Watson says: “You can get a bit of kit that identifies what type of letter it is – it can be as sophisticated as character recognition. Or if you use a bar code, it’s quite easy for the scanner to identify a document coming back in and even route it to the original person who sent it out. The common theme is looking at what you’re doing and automating the tasks that people churn through on a daily basis.”
If you’re going to cross-sell products to existing customers, your systems have to be ready with the right data. Few insurance companies have invested in advanced customer relationship management (CRM) systems, which can identify trends in the client base and pinpoint individuals most likely to go for certain offers.
“They’re going to need some CRM there to check they’re not selling something the customer already has. I’ve sat in call centres and seen it happen,” says Watson. “I said, ‘How did you know the customer didn’t have that product already?’ They said, ‘I take a chance and apologise if they do’.” Not exactly a good way to engender confidence in a skittish consumer.
Black wonders whether the collapse of the Icelandic banks will make people more reluctant to switch to another provider just to get a cheaper price.
“Perhaps they will think a little more than just commodity and price. It’ll be, ‘Nice price but I don’t know the company’. Brands will start to mean service and trust, not just low price. In a recession, people will be looking for a low price but perhaps they’ll take a slightly wider view than in the past. For brokers, relationships and trust will be more important than ever, and people may look to regional brokers, who they can really trust.”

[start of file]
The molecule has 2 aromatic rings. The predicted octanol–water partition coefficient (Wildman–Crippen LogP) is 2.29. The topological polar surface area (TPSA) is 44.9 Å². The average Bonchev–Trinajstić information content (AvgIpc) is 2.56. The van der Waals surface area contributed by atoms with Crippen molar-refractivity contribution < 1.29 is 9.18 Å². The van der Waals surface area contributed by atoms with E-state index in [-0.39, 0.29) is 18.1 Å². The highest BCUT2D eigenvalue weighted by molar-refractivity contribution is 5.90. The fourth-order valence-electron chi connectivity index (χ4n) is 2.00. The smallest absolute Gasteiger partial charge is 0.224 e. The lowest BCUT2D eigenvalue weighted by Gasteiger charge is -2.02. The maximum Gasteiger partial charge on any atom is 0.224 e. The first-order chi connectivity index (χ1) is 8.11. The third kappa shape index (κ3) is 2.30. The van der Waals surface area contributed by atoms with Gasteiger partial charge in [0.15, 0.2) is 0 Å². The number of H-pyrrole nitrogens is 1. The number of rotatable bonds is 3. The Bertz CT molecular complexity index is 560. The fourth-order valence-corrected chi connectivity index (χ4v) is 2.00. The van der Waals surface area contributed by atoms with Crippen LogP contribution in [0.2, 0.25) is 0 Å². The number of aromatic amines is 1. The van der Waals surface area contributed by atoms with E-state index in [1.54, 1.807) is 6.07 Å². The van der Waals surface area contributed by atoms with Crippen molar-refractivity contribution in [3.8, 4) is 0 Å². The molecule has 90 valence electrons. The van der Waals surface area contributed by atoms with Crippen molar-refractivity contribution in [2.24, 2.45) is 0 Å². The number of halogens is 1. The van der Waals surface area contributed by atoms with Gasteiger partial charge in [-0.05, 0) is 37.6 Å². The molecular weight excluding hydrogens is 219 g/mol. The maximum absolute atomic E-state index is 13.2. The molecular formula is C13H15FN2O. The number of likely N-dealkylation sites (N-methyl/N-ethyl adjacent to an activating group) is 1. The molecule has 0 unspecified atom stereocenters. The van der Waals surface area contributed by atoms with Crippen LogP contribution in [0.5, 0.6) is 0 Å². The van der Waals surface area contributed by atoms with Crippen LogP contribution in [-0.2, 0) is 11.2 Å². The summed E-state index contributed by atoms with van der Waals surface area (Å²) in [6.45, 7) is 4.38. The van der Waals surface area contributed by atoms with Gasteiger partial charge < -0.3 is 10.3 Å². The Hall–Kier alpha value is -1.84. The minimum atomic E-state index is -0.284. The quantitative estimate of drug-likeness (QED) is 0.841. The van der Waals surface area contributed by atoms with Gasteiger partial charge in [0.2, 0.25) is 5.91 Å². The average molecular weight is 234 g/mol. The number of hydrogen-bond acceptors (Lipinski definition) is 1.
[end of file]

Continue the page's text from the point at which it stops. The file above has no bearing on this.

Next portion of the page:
The flipside of this will be training staff to give the right answers when clients call. “Customers will ask questions like, ‘Is your company safe?’ You’ve got to give the right answer. People in call centres have got to be ready with an answer, to give reassurance.”
As customers of IT vendors, insurers themselves should be asking more penetrating questions, warns Adam Harper, business development manager of Eurobase International, which sells banking and insurance software.
“Some of the smaller companies will be bought by larger vendors not because they want the product, but because they want the client list,” he says. “As soon as they get hold of the company, they discontinue that product line. If you spend X million on an IT project and then the vendor collapses 18 months later, you haven’t got the product or the performance out of it.”
Harper recommends asking a vendor for accounts going back several years, information on contingency planning and their forward strategy for the company. If there isn’t enough cash on their balance sheet, be wary – good advice whatever the economic climate.
Despite the slump, if you’re looking for a silver lining to the new age of austerity, it is perhaps that the insurance industry may finally develop an IT infrastructure fit for the 21st century.
Insurers to spend more on risk management and compliance
Datamonitorâ€™s survey of global insurers and their attitude towards IT was conducted in the first half of this year, near the start of the economic crisis (Bear Stearns, the US investment bank, collapsed in the midst of the research). So those surveyed gave their answers knowing the global financial system was under strain.
Sixty-eight per cent of European non-life insurers are planning to increase spending on risk management and compliance next year. This has much to do with the regulatory changes in Europe around Solvency II.
Jonathan Steiman, the reportâ€™s author and an analyst on Datamonitorâ€™s financial services technology team, said: â€œThe US insurers that we surveyed showed less interest in risk management investments than their European counterparts. Around 40% of both life and non-life insurers in the US said they plan to increase spending.â€
He said this does not mean that the remaining 60% are cutting spending; it could mean they are holding the proportion spent in the previous year.
â€œMuch of this can be attributed to lack of new regulations coming on board in the United States,â€ he said.
â€œHowever, in light of the recent events, US insurers are more focused on risk management and are gearing up for regulatory changes. For this reason, Datamonitor expects US insurers to spend more on risk management in the coming years than they exhibited in our first-half 2008 survey.â€